2013 New York Safe Boating Textbook - (Page 27)

SAFE LOADING AND POWERING Most fatal boating accidents occur when someone ends up in the water unexpectedly. All too often, these accidents occur because operators try to carry more passengers and gear than their boat can safely handle. Boats will become unstable, and the risk of an accident will increase, if you fail to follow some simple safety precautions when boarding, loading, or powering. It is especially important to follow safe loading and powering practices when handling small boats. The safe loading regulations were developed to provide guidance to boat operators about their boats’ safe loading capacities. These regulations address two different load capacities of your boat: 1) its maximum person capacity (expressed in both the pounds and the number of persons); and 2) its maximum weight capacity. 6 Other Factors to Consider A capacity plate provides the maximum limits for loading and powering a boat. But these are the limits under normal conditions; you must consider other factors that affect the capacity and stability of a boat in order to make a prudent decision about your boat’s capacity for the prevailing conditions. They include:  State of the sea: If the weather or water conditions are rough, you should carry less weight. This allows the boat to ride higher in the water, thus reducing the chances of water entering the boat. If you plan an activity that requires equipment and movement in the boat, like fishing or water-skiing, you need to balance the number of passengers with the amount of equipment. If there is a lot of equipment and a lot of passengers, you run the risk that someone may trip and be injured. weight, you will not be able to carry as many people safely. Consider the total pounds capacity, including persons, gear, supplies, etc. As a general rule you should remove one person from the boat’s rated capacity for each 150 lbs. you carry.  Activity planned: The Capacity Plate  Other Gear: If you are carrying gear of any substantial Safe Loading All of the gear, equipment and passengers that are aboard your boat count toward its capacity and affect the way the boat handles. If heavy objects aren’t stowed properly, they may shift and that movement can affect your boat’s handling, as well as, Federal law requires manufacturers to install a capacity plate on all single hull motorboats less than 20 feet in length. The capacity plate must be located where it is visible to the operator and should provide the following information: Maximum number of persons and total passenger weight, or Maximum weight capacity of people, gear, and motor, and Maximum engine horsepower on boats designed for outboard motors. Manufacturers of sailboats, canoes, kayaks, and inflatable boats are not required to attach a capacity plate, but many do. If your small boat does not have a capacity plate, you should consult your owner’s manual, contact the boat manufacturer or visit the USCG Boating Safety Resource Center website at www.uscgboating.org. 27 stability. In addition, moving objects on your boat can cause injury. To be sure that your boat handles properly when loaded, follow four simple rules: 1) 1) 2) 2) 3) 3) 4) 4) Distribute the load evenly Keep weight low, especially heavy objects Don’t exceed the limits on the capacity plate Secure objects from shifting, especially larger items like a full cooler Failure to observe these rules may cause your boat to capsize, swamp or sink. http://www.uscgboating.org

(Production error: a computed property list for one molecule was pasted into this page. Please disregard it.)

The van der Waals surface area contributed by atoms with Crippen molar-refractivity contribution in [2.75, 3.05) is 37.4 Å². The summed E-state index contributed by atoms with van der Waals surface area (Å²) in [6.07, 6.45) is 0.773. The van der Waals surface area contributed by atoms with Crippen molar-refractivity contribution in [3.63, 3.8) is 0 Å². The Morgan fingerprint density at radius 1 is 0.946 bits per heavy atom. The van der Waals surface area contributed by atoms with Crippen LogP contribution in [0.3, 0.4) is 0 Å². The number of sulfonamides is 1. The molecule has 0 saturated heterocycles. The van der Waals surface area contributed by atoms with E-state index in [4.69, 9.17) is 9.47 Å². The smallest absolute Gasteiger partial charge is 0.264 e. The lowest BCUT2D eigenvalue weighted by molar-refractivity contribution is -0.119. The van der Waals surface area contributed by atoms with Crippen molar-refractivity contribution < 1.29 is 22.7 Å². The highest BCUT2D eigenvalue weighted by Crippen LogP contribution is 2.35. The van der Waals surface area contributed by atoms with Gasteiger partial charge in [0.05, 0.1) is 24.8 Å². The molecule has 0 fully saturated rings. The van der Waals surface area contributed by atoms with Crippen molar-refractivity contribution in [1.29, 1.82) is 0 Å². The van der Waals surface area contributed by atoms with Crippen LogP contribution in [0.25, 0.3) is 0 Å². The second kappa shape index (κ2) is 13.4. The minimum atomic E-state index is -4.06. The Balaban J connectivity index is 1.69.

Table of Contents for the Digital Edition of 2013 New York Safe Boating Textbook

2013 New York Safe Boating Textbook
Contents
Introduction
Boats and Motors
Registration of Boats
Equipment
Fueling and Ventilation
Safe Loading and Powering
Preparation for Getting Underway
The Marine Environment
Rules of the Road
Boat Operations
Seamanship
Navigation
Personal Watercraft
Boating Related Activities
Accidents and Emergencies
Frequently Asked Questions
Chapter Review Questions Answers

2013 New York Safe Boating Textbook

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